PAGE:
Le Tour preview:  Two legendary peaks, the Lautaret and the Izoard, will spice things up before the summit finish in Risoul, which has already featured in the Tour de l'Avenir and the Critérium du Dauphiné. The idea we had in mind when designing the stage was putting the 19-kilometre Izoard as a springboard for a last hour of racing which will keep us on the edge of our seats... A coalition of attackers, why not? If the 2014 Froome is as strong as the 2013 Froome, we have to give his rivals the chance to look for chinks in his armour. This stage, the second and last one in the Alps, will provide ample opportunity for them to do just that.

The race: Up they go, again. The second climb of the day, the Col d'Izoard, is the highest peak of this year's Tour de France. 
Lots of early action today before tv coverage.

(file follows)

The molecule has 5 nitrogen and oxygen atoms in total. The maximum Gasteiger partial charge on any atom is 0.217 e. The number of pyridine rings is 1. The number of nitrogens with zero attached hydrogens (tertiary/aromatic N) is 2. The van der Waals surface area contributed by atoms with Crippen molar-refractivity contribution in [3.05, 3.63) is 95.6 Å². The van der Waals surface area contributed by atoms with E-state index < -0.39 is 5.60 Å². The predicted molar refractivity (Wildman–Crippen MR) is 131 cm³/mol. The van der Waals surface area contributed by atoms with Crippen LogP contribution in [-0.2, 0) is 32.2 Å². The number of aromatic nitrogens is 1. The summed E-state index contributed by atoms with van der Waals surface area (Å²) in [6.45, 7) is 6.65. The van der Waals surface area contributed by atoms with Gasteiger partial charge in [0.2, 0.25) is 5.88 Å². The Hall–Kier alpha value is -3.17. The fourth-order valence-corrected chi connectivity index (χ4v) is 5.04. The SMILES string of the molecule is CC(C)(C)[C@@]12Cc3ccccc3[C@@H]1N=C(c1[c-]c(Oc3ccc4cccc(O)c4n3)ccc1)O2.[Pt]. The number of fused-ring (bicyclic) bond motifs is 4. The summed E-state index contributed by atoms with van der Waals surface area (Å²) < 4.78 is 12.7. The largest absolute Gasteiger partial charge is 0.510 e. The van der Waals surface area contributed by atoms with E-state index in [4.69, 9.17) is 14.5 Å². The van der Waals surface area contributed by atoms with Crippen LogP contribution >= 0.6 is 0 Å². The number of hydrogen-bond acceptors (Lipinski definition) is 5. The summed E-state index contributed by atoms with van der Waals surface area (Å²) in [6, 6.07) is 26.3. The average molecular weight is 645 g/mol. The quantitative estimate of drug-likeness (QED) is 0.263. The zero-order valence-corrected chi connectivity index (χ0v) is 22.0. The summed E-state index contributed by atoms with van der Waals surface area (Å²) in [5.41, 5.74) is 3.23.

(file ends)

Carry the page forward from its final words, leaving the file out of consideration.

The complete list of breakaway riders: Geraint Thomas (Sky), Mikel Nieve (Sky), Steven Kruijswijk (Belkin), Cyril Gautier (Europcar), Nicolas Roche (Tinkoff-Saxo), Peter Sagan (Cannondale), Amaël Moinard (BMC), Alessandro de Marchi (Cannondale), Jose Serpa (Lampre-Merida), Joaquim Rodríguez (Katusha), Rafal Majka (Tinoff-Saxo), Nicolas Edet (Cofidis), Jesus Herrada (Movistar), Simon Yates (Orica-GreenEdge), Rein Taaramae (Cofidis), Christophe Riblon (AG2R-La Mondiale), Albert Timmer (Giant-Shimano). Go Geraint Thomas, go! With 141 kilometers to go, their gap was around 3:40. 
On the road ahead:

So far, the excitement had mainly been the scenery, with lots of gorgeous images. On the road, the gap to the break had grown:

Meanwhile, a rather unusual bathroom break took place:

On the road, Net App came to the front, perhaps working for Konig. With seventy kilometers to go, the gap was down to 2:44. 

Along the road, from Willj at Podium Cafe:
1 kilometre from summit on the side they are climbing is a refuge Napoleon. One of six ordered built by Napoleon in gratitude for the warm welcome he received after escaping from Elba …. not built though until time of Napoleon III in the 1850’s.